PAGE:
Conversely, a leveraged recapitalization of the sort advocated by Mr. Icahn would force Dell stockholders to maintain meaningful equity exposure to a non-investment grade, publicly traded company that we believe would likely be ill-prepared to weather further downturns in the PC business and could be hamstrung in its ability to make the additional investments needed to complete its transformational plan. We believe such a company would face instability that would undermine customer confidence and make it harder to attract and retain the best employees.We have also evaluated alternative recapitalization transactions that involve a stronger balance sheet and more modest returns of capital. These would not pose the same risk to Dell’s future, but, in our view, they also would not fundamentally create value. Accordingly, we concluded, and we continue to believe, that a sale at a premium remains a superior option to a leveraged recapitalization. In closing, we wish to note that it is unfortunate Mr. Icahn continues to conduct his campaign by trying to discredit the Special Committee and accuse it of frightening Dell stockholders. Such accusations do a disservice to all of you. The Committee has studied a complicated situation with great care, balanced risks and rewards in a dispassionate manner and concluded the transaction you are being asked to vote for on July 18th is in the best interests of stockholders. It would be irresponsible if we did not share with all stockholders the reasons for our conclusions. In addition, we have taken extraordinary measures to ensure Mr. Dell’s neutrality and to leave the final decision with the disinterested stockholders. And for many months now, any party, including Mr. Icahn and Southeastern, has had and continues to have the opportunity to purchase the Company at a price higher than $13.65 a share. No such party has emerged.
We appreciate that different stockholders may have different views about the alternatives facing the Company or different appetites for business and financial risk. We encourage an open debate about these matters. But we urge you to base your decision on the facts and not be misled by Mr. Icahn’s self-serving accusations.The Special Committee has had only one goal from the beginning – and that is to maximize value for stockholders, however that goal is best achieved. We have studied the options very carefully and our conclusion, which has been supported by all of the leading proxy advisory services, is that a sale transaction at a substantial and certain premium is the best way forward. That is why we urge you to vote the WHITE card promptly by telephone or internet in support of receiving $13.65 per share in cash, and to be sure your vote is received in time to be counted at Dell’s Special Meeting to be held on Thursday, July 18, 2013 at 8:00 a.m. CDT. Shareholders who have any questions, require assistance in voting the WHITE proxy card, or need additional copies of Dell’s proxy materials are encouraged to contact MacKenzie Partners toll-free at (800) 322-2885, or via email at Dell@mackenziepartners.com. Sincerely, Alex J. MandlJanet F. ClarkLaura ConigliaroKenneth M. Duberstein THE SPECIAL COMMITTEE OF THEBOARD OF DIRECTORS OF DELL INC. Forward-looking Statements Any statements in these materials about prospective performance and plans for the Company, the expected timing of the completion of the proposed merger and the ability to complete the proposed merger, and other statements containing the words “estimates,” “believes,” “anticipates,” “plans,” “expects,” “will,” and similar expressions, other than historical facts, constitute forward-looking statements within the meaning of the safe harbor provisions of the Private Securities Litigation Reform Act of 1995. Factors or risks that could cause our actual results to differ materially from the results we anticipate include, but are not limited to: (1) the occurrence of any event, change or other circumstances that could give rise to the termination of the merger agreement; (2) the inability to complete the proposed merger due to the failure to obtain stockholder approval for the proposed merger or the failure to satisfy other conditions to completion of the proposed merger, including that a governmental entity may prohibit, delay or refuse to grant approval for the consummation of the transaction; (3) the failure to obtain the necessary financing arrangements set forth in the debt and equity commitment letters delivered pursuant to the merger agreement; (4) risks related to disruption of management’s attention from the Company’s ongoing business operations due to the transaction; and (5) the effect of the announcement of the proposed merger on the Company’s relationships with its customers, operating results and business generally.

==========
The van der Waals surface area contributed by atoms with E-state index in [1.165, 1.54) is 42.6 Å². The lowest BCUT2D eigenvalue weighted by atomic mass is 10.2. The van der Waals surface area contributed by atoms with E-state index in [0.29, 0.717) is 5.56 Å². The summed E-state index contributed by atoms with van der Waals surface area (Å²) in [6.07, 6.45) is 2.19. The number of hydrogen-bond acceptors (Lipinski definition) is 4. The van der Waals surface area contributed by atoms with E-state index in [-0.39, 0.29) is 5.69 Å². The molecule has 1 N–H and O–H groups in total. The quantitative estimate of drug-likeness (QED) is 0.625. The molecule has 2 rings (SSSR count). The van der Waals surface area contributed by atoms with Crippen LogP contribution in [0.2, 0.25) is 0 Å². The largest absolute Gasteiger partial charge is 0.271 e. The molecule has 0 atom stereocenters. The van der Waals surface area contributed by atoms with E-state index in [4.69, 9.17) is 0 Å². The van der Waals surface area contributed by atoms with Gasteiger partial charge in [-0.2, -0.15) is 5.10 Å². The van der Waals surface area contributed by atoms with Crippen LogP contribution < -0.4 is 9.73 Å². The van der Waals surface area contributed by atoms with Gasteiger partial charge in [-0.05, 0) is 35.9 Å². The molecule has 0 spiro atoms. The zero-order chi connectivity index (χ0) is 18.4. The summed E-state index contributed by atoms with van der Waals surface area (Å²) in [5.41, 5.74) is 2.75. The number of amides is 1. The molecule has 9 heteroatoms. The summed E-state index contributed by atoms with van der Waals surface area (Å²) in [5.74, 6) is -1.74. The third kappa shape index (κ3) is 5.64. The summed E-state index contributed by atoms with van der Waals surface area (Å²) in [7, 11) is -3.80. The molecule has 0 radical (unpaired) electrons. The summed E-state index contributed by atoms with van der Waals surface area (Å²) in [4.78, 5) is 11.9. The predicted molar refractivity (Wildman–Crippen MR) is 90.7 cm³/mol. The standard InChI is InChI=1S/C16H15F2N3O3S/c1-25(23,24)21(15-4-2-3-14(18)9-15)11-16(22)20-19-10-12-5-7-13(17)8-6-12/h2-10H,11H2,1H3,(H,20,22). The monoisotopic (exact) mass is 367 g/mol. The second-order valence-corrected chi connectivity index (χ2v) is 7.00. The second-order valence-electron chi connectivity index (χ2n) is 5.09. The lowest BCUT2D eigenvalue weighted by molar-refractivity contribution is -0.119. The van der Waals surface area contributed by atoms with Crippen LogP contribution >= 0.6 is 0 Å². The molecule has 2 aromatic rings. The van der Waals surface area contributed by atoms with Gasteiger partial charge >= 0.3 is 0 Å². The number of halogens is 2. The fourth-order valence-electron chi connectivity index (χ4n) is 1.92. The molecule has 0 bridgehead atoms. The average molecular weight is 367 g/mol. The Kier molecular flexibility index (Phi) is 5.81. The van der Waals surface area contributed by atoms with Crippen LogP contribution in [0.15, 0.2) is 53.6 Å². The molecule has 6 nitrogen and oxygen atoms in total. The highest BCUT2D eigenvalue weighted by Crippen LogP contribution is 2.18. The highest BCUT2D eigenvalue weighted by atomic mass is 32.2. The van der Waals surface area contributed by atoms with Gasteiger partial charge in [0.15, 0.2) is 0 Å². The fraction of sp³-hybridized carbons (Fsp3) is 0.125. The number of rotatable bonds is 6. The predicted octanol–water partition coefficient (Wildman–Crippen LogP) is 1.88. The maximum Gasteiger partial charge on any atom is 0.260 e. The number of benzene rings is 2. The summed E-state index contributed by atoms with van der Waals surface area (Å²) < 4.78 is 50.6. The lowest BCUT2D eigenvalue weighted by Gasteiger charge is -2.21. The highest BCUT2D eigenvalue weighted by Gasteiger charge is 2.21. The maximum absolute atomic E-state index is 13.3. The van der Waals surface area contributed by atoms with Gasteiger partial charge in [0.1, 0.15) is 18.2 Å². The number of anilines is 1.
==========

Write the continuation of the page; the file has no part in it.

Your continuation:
Actual results may differ materially from those indicated by such forward-looking statements. In addition, the forward-looking statements included in the materials represent our views as of the date hereof. We anticipate that subsequent events and developments will cause our views to change. However, while we may elect to update these forward-looking statements at some point in the future, we specifically disclaim any obligation to do so. These forward-looking statements should not be relied upon as representing our views as of any date subsequent to the date hereof. Additional factors that may cause results to differ materially from those described in the forward-looking statements are set forth in the Company’s Annual Report on Form 10–K for the fiscal year ended February 1, 2013, which was filed with the SEC on March 12, 2013, under the heading “Item 1A—Risk Factors,” and in subsequent reports on Forms 10–Q and 8–K filed with the SEC by the Company.Additional Information and Where to Find It In connection with the proposed merger transaction, the Company filed with the SEC a definitive proxy statement and other relevant documents, including a form of proxy card, on May 31, 2013. The definitive proxy statement and a form of proxy have been mailed to the Company’s stockholders. Stockholders are urged to read the proxy statement and any other documents filed with the SEC in connection with the proposed merger or incorporated by reference in the proxy statement because they contain important information about the proposed merger. Investors will be able to obtain a free copy of documents filed with the SEC at the SEC’s website at http://www.sec.gov. In addition, investors may obtain a free copy of the Company’s filings with the SEC from the Company’s website at http://content.dell.com/us/en/corp/investor-financial-reporting.aspx or by directing a request to: Dell Inc. One Dell Way, Round Rock, Texas 78682, Attn: Investor Relations, (512) 728-7800, email@example.com. The Company and its directors, executive officers and certain other members of management and employees of the Company may be deemed “participants” in the solicitation of proxies from stockholders of the Company in favor of the proposed merger. Information regarding the persons who may, under the rules of the SEC, be considered participants in the solicitation of the stockholders of the Company in connection with the proposed merger, and their direct or indirect interests, by security holdings or otherwise, which may be different from those of the Company’s stockholders generally, is set forth in the definitive proxy statement and the other relevant documents filed with the SEC. You can find information about the Company’s executive officers and directors in its Annual Report on Form 10-K for the fiscal year ended February 1, 2013 (as amended with the filing of a Form 10-K/A on June 3, 2013 containing Part III information) and in its definitive proxy statement filed with the SEC on Schedule 14A on May 24, 2012.